Egyptians launch Twitter campaign against medication shortage

Egyptians launch Twitter campaign against medication shortage
Twitter users in Egypt have launched an online campaign to promote the right to medication amidst a severe shortage of certain medicaments in the country.
2 min read
07 Dec, 2015
Egypt complain about the lack of basic medications [AFP]

Egypt's Twitter users have launched an online campaign to protest against the lack of dozens of basic medications in the country.

Launched by journalist Mohamed al-Garhy late Saturday night, the Arabic-language hashtag "right to medication" made it to Twitter's top Egypt trends in less than 24 hours.

Translation: I appeal to your humanity. Medication is a right, and people suffer everyday due to its shortage. Patients are crushed between pharmaceutical companies and state agencies.

Translation: Let us pressure them and use the hashtag to make our voice heard, because people are dying.

Garhy also called on Twitter users to post the names of medications that are hard to find in Egypt's pharmacies and healthcare facilities.

On Sunday, the health ministry announced that the number of unavailable medications had reached 200 in November, in addition to 45 others that do not have alternatives.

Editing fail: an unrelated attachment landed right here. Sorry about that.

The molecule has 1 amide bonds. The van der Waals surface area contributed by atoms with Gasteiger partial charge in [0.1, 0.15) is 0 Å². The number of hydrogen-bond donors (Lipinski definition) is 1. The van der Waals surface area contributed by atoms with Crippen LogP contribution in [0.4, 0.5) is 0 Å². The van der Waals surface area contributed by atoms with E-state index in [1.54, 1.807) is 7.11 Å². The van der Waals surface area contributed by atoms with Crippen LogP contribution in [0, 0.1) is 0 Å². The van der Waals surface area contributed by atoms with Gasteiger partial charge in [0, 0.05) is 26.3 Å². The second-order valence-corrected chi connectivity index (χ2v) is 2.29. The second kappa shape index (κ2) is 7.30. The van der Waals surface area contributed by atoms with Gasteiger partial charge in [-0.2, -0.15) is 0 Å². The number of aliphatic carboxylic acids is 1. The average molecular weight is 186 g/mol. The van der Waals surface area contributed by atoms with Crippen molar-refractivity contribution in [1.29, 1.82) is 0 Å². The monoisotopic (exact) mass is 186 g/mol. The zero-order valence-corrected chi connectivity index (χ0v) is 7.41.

Ahmed Bourhan Eddin, the head of one of Egypt's leading pharmaceutical companies, told BBC Arabic in May that the unavailability of medications was due to the lack of hard currencies needed to purchase raw materials.

Nobel Peace Prize laureate and former Egyptian Vice President Mohamed el-Baradei was among those who spoke out against the current crisis.

Translation: The Universal Declaration of Human Rights stipulates that everyone has the right to a standard of living adequate for the health and well-being of himself and of his family, including […] medical care.

Translation: What we spend on healthcare reflects a flagrant imbalance of priorities. The right to health is part of the right to life.

Egyptian journalist and political activist Rasha Azab also contributed to the hashtag.

Translation: The crisis of unavailable medications is bigger than we thought. Hospitals do not have enough to treat the patients, and pharmacies are trying to offer alternatives, but this will not last very long. We need an immediate solution.